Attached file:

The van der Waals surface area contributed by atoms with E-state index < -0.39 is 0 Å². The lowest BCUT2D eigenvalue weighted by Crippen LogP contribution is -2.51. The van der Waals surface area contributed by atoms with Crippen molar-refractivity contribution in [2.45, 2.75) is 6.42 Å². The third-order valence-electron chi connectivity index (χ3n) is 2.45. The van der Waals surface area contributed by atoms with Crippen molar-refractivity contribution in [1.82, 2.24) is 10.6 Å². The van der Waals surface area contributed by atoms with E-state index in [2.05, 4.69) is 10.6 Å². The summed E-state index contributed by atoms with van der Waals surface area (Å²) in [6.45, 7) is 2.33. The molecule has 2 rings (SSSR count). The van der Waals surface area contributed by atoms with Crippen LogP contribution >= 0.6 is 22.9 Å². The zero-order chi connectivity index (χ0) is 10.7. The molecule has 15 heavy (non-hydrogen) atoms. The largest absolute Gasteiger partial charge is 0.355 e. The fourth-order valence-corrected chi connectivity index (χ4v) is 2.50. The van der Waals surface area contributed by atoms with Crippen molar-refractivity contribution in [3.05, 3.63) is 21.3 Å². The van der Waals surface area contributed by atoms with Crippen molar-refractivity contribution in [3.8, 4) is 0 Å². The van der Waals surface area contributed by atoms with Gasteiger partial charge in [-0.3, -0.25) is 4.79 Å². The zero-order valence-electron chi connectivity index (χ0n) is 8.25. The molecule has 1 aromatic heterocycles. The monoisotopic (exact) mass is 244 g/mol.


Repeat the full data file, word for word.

The van der Waals surface area contributed by atoms with E-state index < -0.39 is 0 Å². The lowest BCUT2D eigenvalue weighted by Crippen LogP contribution is -2.51. The van der Waals surface area contributed by atoms with Crippen molar-refractivity contribution in [2.45, 2.75) is 6.42 Å². The third-order valence-electron chi connectivity index (χ3n) is 2.45. The van der Waals surface area contributed by atoms with Crippen molar-refractivity contribution in [1.82, 2.24) is 10.6 Å². The van der Waals surface area contributed by atoms with E-state index in [2.05, 4.69) is 10.6 Å². The summed E-state index contributed by atoms with van der Waals surface area (Å²) in [6.45, 7) is 2.33. The molecule has 2 rings (SSSR count). The van der Waals surface area contributed by atoms with Crippen LogP contribution >= 0.6 is 22.9 Å². The zero-order chi connectivity index (χ0) is 10.7. The molecule has 15 heavy (non-hydrogen) atoms. The largest absolute Gasteiger partial charge is 0.355 e. The fourth-order valence-corrected chi connectivity index (χ4v) is 2.50. The van der Waals surface area contributed by atoms with Crippen molar-refractivity contribution in [3.05, 3.63) is 21.3 Å². The van der Waals surface area contributed by atoms with Crippen molar-refractivity contribution in [3.8, 4) is 0 Å². The van der Waals surface area contributed by atoms with Gasteiger partial charge in [-0.3, -0.25) is 4.79 Å². The zero-order valence-electron chi connectivity index (χ0n) is 8.25. The molecule has 1 aromatic heterocycles. The monoisotopic (exact) mass is 244 g/mol.